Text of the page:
As everyone who's seen Evangelion knows, the alternate-reality segment in the last episode (of the 1995 TV series) prominently features a scene where Rei, mouth entoasted, runs into Shinji on her way to school.

To those of us living in the year 2016, this is an obvious cliche; countless many anime have portrayed the same thing in the two decades since (episode 1 of Nichibros has my favorite rendition). But would viewers in 1995 have seen this as a cliche?

It seems plausible that Evangelion could have been using the toast-collision trope as a touchstone to really drive home the prototypical-slice-of-life nature of the alternate reality. But then again, it also seems plausible that the toast-collision was only an incidental feature of the segment, and that the trope's present-day status as a cliche is a consequence of other shows imitating Evangelion. I don't really have enough of a pre-Evangelion knowledge base to discern which is true.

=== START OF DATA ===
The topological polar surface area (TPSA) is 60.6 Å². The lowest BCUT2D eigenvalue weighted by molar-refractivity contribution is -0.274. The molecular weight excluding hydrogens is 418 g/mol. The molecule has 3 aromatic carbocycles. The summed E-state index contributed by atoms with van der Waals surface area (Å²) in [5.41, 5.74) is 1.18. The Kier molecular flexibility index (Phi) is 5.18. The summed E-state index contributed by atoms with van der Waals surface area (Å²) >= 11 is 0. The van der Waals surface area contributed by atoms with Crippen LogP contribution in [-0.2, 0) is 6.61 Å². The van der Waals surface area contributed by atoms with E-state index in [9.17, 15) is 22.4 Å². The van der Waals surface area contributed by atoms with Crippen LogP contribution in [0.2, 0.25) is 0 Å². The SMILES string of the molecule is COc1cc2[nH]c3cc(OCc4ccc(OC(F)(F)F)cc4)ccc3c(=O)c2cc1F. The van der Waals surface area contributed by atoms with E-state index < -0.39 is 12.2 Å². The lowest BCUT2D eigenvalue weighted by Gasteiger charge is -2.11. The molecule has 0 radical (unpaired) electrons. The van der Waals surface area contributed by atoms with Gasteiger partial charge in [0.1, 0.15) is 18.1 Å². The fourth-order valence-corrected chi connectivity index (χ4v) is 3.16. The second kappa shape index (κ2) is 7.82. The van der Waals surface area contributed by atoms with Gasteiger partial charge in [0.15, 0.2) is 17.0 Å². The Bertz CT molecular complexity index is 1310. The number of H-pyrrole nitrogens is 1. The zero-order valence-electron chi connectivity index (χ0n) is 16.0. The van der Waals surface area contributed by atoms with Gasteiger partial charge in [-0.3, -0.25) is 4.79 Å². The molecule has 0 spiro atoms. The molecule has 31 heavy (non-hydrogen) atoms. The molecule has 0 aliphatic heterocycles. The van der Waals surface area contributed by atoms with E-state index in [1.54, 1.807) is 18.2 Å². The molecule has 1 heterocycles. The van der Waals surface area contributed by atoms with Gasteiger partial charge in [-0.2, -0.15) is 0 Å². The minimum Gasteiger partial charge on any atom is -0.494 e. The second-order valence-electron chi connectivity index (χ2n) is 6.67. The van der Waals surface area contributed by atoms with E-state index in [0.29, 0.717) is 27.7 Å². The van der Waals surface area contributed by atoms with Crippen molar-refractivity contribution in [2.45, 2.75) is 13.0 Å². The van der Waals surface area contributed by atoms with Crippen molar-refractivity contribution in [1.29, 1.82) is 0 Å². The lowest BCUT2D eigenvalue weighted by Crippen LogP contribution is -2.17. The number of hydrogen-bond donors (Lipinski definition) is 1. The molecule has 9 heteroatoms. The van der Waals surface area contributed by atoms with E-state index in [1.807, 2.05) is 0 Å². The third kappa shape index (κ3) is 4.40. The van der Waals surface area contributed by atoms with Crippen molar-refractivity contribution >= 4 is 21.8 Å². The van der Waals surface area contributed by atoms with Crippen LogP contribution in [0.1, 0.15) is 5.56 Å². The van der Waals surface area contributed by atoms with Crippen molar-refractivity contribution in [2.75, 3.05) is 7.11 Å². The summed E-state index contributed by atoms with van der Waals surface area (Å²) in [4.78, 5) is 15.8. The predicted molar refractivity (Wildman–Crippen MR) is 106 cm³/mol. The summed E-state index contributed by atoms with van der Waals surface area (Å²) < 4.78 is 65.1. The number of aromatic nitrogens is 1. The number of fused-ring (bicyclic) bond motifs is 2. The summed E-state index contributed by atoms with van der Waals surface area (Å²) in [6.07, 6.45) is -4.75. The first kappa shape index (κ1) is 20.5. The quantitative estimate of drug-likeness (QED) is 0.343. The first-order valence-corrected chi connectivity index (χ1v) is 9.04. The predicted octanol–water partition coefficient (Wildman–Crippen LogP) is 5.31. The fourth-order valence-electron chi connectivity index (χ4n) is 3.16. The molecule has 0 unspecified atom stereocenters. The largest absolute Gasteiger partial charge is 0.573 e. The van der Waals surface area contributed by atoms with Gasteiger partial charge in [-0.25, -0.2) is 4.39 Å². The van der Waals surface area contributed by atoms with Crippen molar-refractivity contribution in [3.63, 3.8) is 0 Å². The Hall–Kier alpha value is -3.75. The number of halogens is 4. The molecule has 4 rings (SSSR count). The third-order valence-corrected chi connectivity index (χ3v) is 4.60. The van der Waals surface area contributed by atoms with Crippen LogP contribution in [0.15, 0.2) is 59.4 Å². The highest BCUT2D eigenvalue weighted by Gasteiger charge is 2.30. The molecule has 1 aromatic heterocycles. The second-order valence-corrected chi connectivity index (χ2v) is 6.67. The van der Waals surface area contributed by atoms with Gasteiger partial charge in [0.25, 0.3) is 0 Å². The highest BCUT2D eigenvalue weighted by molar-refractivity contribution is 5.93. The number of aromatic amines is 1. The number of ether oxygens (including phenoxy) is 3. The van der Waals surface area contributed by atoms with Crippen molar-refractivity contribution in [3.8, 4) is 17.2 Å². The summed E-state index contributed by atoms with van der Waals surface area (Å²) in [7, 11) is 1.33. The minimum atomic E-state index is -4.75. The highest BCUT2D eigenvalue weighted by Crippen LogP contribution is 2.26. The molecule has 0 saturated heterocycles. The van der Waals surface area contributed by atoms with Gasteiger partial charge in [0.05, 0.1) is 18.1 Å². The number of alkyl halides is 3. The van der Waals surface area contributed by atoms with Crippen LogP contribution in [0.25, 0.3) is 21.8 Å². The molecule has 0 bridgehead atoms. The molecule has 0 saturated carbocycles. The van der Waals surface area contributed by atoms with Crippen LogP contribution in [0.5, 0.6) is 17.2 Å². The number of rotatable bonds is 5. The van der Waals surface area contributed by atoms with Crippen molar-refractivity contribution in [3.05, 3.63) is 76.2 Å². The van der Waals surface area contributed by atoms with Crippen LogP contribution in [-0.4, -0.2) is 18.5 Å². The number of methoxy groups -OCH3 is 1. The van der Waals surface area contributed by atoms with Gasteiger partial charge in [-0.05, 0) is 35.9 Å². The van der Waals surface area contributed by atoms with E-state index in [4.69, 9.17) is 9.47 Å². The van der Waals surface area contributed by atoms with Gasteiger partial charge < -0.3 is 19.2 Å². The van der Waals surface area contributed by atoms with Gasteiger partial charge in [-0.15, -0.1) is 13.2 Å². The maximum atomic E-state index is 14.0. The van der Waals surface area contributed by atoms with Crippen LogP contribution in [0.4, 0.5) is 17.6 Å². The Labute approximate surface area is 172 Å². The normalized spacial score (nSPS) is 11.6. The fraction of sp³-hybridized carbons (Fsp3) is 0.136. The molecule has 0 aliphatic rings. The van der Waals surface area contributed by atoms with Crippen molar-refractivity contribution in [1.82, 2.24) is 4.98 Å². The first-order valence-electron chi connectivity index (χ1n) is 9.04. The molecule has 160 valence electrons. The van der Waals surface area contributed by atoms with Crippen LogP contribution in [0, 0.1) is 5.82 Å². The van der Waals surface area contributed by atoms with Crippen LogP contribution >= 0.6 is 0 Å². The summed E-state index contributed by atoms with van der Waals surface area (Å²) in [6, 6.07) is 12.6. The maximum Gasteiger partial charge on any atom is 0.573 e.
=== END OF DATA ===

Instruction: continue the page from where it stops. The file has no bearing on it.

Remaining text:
1 Answer 1


Yes. It has been around for a long time...long before Evangelion.

It's hard to track down any real info, but I ran across a reddit page that pointed me in the right direction.

As it stands, it looks like the earliest instances of the 'running late to school with a slice of toast in your mouth' grew from 'running late to school with a roll in your mouth' that I could find a first confirmed instance as far back as 1968 in the manga "Patty's First Love." Some suspect that it was pulled from some 1950s Soap Opera, originally.

At any rate, that page went on to talk about how the book "Even a Monkey can Draw Manga" that was published 1990 to 1991 or so (4 to 5 years prior to Evangelion) considered the 'running late to school with a piece of toast in your mouth and crashing into someone' such a cliche that it parodied it on this page

So, I'd say that's pretty darn conclusive...it is definitely significantly older than Evangelion, and was already a running joke to the level of parody by that time.

You must log in to answer this question.

Not the answer you're looking for? Browse other questions tagged .